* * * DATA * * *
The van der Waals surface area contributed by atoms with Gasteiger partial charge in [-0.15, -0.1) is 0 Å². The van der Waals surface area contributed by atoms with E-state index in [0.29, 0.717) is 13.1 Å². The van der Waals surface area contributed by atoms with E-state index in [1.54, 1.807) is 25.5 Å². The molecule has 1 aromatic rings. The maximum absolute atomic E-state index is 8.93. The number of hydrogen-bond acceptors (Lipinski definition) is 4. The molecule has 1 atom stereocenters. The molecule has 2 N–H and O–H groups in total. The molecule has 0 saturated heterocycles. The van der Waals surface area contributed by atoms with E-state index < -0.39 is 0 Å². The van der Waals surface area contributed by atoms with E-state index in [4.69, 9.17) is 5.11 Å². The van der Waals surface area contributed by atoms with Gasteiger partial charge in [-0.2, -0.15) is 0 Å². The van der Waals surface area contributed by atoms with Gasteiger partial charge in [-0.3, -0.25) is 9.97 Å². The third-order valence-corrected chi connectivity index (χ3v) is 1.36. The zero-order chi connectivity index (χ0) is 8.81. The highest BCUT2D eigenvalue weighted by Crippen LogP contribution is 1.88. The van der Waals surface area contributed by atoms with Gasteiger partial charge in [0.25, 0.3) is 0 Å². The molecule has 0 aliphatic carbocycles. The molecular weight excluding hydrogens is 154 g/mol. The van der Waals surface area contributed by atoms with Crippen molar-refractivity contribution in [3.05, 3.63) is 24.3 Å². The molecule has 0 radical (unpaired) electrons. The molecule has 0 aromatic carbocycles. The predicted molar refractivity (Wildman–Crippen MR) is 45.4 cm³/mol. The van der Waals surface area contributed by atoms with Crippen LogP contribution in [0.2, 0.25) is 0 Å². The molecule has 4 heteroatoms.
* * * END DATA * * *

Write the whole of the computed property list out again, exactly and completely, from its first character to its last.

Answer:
The van der Waals surface area contributed by atoms with Gasteiger partial charge in [-0.15, -0.1) is 0 Å². The van der Waals surface area contributed by atoms with E-state index in [0.29, 0.717) is 13.1 Å². The van der Waals surface area contributed by atoms with E-state index in [1.54, 1.807) is 25.5 Å². The molecule has 1 aromatic rings. The maximum absolute atomic E-state index is 8.93. The number of hydrogen-bond acceptors (Lipinski definition) is 4. The molecule has 1 atom stereocenters. The molecule has 2 N–H and O–H groups in total. The molecule has 0 saturated heterocycles. The van der Waals surface area contributed by atoms with E-state index < -0.39 is 0 Å². The van der Waals surface area contributed by atoms with E-state index in [4.69, 9.17) is 5.11 Å². The van der Waals surface area contributed by atoms with Gasteiger partial charge in [-0.2, -0.15) is 0 Å². The van der Waals surface area contributed by atoms with Gasteiger partial charge in [-0.3, -0.25) is 9.97 Å². The third-order valence-corrected chi connectivity index (χ3v) is 1.36. The zero-order chi connectivity index (χ0) is 8.81. The highest BCUT2D eigenvalue weighted by Crippen LogP contribution is 1.88. The van der Waals surface area contributed by atoms with Gasteiger partial charge in [0.25, 0.3) is 0 Å². The molecule has 0 aliphatic carbocycles. The molecular weight excluding hydrogens is 154 g/mol. The van der Waals surface area contributed by atoms with Crippen molar-refractivity contribution in [3.05, 3.63) is 24.3 Å². The molecule has 0 radical (unpaired) electrons. The molecule has 0 aromatic carbocycles. The predicted molar refractivity (Wildman–Crippen MR) is 45.4 cm³/mol. The van der Waals surface area contributed by atoms with Crippen LogP contribution in [0.2, 0.25) is 0 Å². The molecule has 4 heteroatoms.